Aquaponics is a combination of aquaculture and hydroponics. You can produce fish and plants in the one system.

How it works

An aquaponics system has three parts - a fish tank, grow beds and a small pump that moves water between the two.

Water from the fish tank, rich with nutrients from fish waste, is pumped into the grow beds.

The plants extract the nutrients, cleaning the water before it is returned to the fish tank.

The two most common styles of grow bed are flood-and-drain and floating raft.

Flood and drain grow bed Floating raft growbeds

Flood-and-drain grow beds

In this design, the grow bed has clay balls or another medium which holds the plants.

Water is pumped from the fish tank up to the grow beds, flows through the bed and drains by gravity back to the fish tank.

The water level in the grow bed is controlled by a syphon system that cycles a flooding and draining sequence.

Floating raft grow beds

In this design, the grow bed tank is filled with water. The plants grow on floating polystyrene blocks.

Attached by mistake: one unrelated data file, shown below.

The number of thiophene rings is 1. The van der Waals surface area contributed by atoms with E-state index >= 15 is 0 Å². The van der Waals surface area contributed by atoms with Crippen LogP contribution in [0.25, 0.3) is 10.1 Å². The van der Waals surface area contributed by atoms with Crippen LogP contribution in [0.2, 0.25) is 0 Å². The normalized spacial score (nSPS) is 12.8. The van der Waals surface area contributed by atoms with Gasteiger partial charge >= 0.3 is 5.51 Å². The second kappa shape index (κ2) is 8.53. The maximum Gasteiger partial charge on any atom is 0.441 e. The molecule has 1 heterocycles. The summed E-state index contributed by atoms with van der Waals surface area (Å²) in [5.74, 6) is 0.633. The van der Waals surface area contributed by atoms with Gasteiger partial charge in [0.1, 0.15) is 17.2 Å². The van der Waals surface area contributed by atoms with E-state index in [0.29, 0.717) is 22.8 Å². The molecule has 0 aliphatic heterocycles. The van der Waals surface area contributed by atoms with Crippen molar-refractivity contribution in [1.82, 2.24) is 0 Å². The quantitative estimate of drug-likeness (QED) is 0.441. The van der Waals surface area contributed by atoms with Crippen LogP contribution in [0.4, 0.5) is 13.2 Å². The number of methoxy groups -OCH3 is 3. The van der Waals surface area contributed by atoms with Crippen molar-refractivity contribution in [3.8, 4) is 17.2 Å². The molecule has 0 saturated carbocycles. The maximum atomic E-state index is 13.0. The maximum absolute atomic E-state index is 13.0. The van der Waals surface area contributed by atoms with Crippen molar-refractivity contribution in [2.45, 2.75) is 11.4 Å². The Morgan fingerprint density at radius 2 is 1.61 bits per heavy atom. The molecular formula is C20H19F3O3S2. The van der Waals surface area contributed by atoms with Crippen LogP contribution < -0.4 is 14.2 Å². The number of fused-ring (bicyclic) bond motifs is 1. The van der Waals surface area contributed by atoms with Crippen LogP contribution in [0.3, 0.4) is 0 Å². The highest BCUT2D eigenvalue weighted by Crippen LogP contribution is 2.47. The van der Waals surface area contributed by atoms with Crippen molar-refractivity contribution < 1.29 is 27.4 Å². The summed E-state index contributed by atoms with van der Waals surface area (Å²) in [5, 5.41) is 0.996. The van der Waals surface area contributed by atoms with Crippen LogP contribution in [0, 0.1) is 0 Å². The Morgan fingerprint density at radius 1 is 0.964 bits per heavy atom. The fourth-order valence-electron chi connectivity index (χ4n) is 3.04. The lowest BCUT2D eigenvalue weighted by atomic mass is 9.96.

Water is pumped from the fish tank up to the grow bed. A special type of filter, called a bio-filter, converts ammonia to nitrates which are taken up by the plants.

An air pump is used to aerate the roots of the plants.


The main benefits of an aquaponics system are water savings and the ability to grow fish and plants in the one system.

You can produce a lot of food using only 10% of the water needed to grow plants in the ground.

What to grow

Plants which grow well in an aquaponics system include many Asian vegetables, tomatoes, basil, cucumber, some lettuce types, herbs, melons, eggplants and chillies.

Fish to use

Sleepy cod and barramundi are fish which can be used in a Northern Territory aquaponics system.

During the cooler months a small water heater may be required for barramundi.

Only buy fish from a licensed retail outlet and keep your receipt. 

For more information call the Darwin Aquaculture Centre on (08) 8924 4260.

Last updated: 29 January 2016

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